The Visitor Guide Quandry, Part Two
Bill Hudson | 8/10/10
Read Part One

The Town Tourism Committee — an 11-member volunteer board charged with expending about $350,000 a year in Lodgers Tax revenues collected by downtown hotels and inns — has focused much of its energy, over the past couple of years, on developing effective marketing tools such as Internet links and magazine advertising.  Generally speaking (from what I can tell as a casual observer) these advertising efforts seem to be aimed at enticing new, first-time visitors to Pagosa Springs — which makes sense, given the TTC’s legally-stated mission: to increase the number of tourists coming into Pagosa Springs.

About two years ago, a TTC subcommittee began negotiations with Pagosa Springs SUN Publishing over a proposal to expand the SUN’s existing “Pagosa Country” visitor guides and to use the new, expanded, collaborative publication as a mailed promotional piece for marketing to new, potential visitors.  The TTC already had access to a steady flow of phone requests coming into the Chamber of Commerce-operated Bob Hand Visitors Center; they just needed someone to create a glossy magazine with the requisite maps, charts, photos and other seductive information.

The SUN agreed to produce the requested guides — one for “summer visitors” and one for “winter visitors” — for the first two years of the project, supplying the TTC with a certain number of glossy magazines for mailing and also distributing the attractive, glossy guides locally through area businesses. The SUN sold all the advertising in the guide, did the production, and kept the profits.  The SUN also made a PDF version of the guide available on a website called ExplorePagosa.com.

But the cost to the TTC of subsidizing the glossy guides seemed to be climbing with each passing season.

This past spring, the TTC changed direction and solicited proposals for its 2011 guides — and on the related website that would form part of the marketing package.  Rather than “buying” a certain number of magazines produced by an independent publisher — the arrangement they’d had for two years — the new glossy 2011 guide and related website would be owned by the TTC, not by the publisher. 

And the publication would be used exclusively as a mailed-out piece — it would no longer be distributed locally.

The SUN bid on the 2011 project, but lost out to another local marketing company, the Cassio Group.  Graphic designers and web developers Mel and Darlene Cassio proposed to produce one single, annual publication for 2011 instead of the separate “Summer” and “Winter” guides proposed by the SUN.

The Cassio Group also proposed to increase the cost of the TTC Guide display ads — which would supposedly decrease the need for TTC subsidies, and might also cost local advertisers less as well, since they would be paying for only one year-round magazine instead of two seasonal guides.  Plus businesses might benefit from an expanded website presence.

But would the new plan really save local businesses any money?

Advertising is a curious game.  I know a little bit about it, since I’ve made most of my income over the past five years doing web advertising for local Pagosa businesses.  And now, with the arrival of the printed monthly Pagosa Post magazine, I am out on the streets selling print advertising as well.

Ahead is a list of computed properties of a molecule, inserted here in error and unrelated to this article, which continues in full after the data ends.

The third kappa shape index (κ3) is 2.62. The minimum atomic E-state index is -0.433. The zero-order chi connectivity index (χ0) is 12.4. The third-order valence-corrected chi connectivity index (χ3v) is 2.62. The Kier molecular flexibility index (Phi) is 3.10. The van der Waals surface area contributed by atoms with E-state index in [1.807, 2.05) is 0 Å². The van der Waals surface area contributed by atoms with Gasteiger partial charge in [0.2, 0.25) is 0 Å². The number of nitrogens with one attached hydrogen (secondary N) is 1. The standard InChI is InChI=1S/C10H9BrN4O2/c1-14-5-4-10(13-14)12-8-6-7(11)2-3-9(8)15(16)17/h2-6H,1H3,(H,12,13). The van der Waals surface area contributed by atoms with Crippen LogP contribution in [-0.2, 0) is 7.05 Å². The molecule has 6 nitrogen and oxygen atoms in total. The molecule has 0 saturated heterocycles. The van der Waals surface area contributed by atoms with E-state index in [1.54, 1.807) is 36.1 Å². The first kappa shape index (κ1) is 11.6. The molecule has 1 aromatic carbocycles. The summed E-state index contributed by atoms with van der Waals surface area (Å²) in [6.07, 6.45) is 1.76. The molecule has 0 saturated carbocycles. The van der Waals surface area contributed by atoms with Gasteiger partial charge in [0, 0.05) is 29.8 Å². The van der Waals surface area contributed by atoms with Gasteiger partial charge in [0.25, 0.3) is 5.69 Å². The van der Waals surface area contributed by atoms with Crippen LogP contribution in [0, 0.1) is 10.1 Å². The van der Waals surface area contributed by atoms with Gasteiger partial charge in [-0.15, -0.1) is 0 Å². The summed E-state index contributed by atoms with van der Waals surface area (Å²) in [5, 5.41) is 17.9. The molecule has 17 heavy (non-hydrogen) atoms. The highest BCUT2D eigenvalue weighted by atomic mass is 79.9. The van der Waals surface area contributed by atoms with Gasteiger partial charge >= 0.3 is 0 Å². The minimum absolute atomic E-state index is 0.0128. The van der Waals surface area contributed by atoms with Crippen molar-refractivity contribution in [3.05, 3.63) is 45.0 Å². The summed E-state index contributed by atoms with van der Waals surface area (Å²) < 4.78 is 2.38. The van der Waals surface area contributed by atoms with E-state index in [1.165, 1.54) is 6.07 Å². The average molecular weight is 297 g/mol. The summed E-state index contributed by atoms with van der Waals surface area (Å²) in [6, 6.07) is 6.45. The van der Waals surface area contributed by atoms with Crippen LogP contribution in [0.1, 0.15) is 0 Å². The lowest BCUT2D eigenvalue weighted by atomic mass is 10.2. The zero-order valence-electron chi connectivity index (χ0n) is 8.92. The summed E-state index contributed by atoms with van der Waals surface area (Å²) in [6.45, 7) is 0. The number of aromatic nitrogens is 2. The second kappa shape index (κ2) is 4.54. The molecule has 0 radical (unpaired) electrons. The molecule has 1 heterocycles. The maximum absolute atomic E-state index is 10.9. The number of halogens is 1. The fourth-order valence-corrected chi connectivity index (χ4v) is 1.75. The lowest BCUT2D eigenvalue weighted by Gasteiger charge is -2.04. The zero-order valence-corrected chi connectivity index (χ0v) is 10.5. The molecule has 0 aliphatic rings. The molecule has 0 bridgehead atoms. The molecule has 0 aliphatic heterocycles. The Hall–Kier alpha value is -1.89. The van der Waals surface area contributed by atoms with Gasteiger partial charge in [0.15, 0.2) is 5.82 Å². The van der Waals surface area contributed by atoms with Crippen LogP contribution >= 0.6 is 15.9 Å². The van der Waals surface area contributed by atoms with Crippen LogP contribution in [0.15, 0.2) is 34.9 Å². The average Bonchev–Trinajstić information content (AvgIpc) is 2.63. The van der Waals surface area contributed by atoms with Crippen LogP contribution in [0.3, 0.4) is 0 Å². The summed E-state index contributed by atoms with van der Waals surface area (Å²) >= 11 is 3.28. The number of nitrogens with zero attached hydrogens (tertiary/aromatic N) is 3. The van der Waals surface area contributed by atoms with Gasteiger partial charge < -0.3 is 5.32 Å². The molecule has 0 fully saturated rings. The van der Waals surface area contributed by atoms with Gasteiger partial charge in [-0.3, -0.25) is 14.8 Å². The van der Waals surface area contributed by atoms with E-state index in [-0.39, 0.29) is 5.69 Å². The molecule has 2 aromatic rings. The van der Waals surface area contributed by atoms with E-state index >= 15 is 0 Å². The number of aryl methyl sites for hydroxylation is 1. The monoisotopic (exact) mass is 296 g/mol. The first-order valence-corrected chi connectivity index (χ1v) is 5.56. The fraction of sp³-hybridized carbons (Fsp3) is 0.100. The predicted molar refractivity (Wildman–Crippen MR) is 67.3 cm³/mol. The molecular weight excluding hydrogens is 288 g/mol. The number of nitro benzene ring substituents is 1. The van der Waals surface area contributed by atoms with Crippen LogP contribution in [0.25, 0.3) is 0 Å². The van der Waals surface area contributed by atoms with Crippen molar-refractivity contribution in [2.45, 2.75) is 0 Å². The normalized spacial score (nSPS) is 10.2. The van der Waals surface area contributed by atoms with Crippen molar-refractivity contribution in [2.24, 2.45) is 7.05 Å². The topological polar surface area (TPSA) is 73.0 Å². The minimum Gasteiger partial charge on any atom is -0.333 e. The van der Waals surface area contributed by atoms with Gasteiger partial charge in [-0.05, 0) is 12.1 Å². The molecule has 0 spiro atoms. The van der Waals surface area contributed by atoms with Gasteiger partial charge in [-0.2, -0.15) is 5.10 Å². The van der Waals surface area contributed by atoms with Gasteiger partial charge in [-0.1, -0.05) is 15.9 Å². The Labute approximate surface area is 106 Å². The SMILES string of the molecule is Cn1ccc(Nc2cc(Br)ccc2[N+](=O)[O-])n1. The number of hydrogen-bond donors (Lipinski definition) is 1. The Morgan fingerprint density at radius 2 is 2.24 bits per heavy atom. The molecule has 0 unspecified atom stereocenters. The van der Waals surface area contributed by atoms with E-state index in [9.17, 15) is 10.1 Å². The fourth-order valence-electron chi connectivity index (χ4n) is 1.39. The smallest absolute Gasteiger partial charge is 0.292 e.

I occasionally run into Mel and Darlene Cassio also out selling to the same business owners.  Mel and Darlene recently finished selling ads for Jim Smith Realty’s Pagosa Magazine and Real Estate Guide — formerly a quarterly magazine, as I recall, but now a once-a-year effort. 

I also run into Jacque Aragon now and then, out selling the Pagosa Springs Dining Guide.

I don’t often see the SUN’s sales team out and about, selling the local weekly paper; I assume they do much of their selling by phone?  I do know they are right now making a big push to sell ads for the Winter 2010/2011 “Official Visitor Guide.”

I just this morning received an email from the Chamber of Commerce, asking me to sign up as a sponsor for Colorfest.  Another opportunity to advertise.

Thinking about this curious hodge podge of advertising opportunities — and considering the difficult times many businesses are having lately, just paying their employees — I began to wonder how local business owners were thinking about the 2011 Visitor Guides.  Are these publications effective, as marketing tools?

And if the TTC is putting out one guide aimed at and mailed out only to new tourist prospects, while the SUN will be printing its own “Official Visitor Guide” for local distribution.... where would a local business owner sink his or her (limited) advertising dollars?

The Pagosa Post, and Jim Smith’s Pagosa Magazine, and Jacque Aragon’s Dining Guide, and Heather Leavitt’s Arts Perspective Magazine, and a dozen more regional magazines and guides are distributed locally as free publications — and as such, they are picked up here in Pagosa by both locals and visitors.

And we must remember that Wyndham Resort — possibly the largest tourism organization in Pagosa — also sells ads in its own resort-owned magazine.

Does any of this display advertising really make sense, financially?  Do business owners sense a “return on investment” from their ad expenses?

As I mentioned in Part One, most Pagosa businesses depend upon a mix of tourism dollars and local dollars.  Thus, many Pagosa business owners — if they advertise at all — are now faced with a perplexing choice for their 2011 ad budgets: do I advertise in the new TTC Guide and website (aimed only at people who might visit Pagosa someday)?  Do I focus on the local guides and magazines — the SUN’s “official guide”, the Dining Guide, Jim Smith’s Pagosa Magazine, the Pagosa Post?

Do I try to afford all of them?  Or do I throw up my hands and forget the whole thing?

Read Part Three...
 
   

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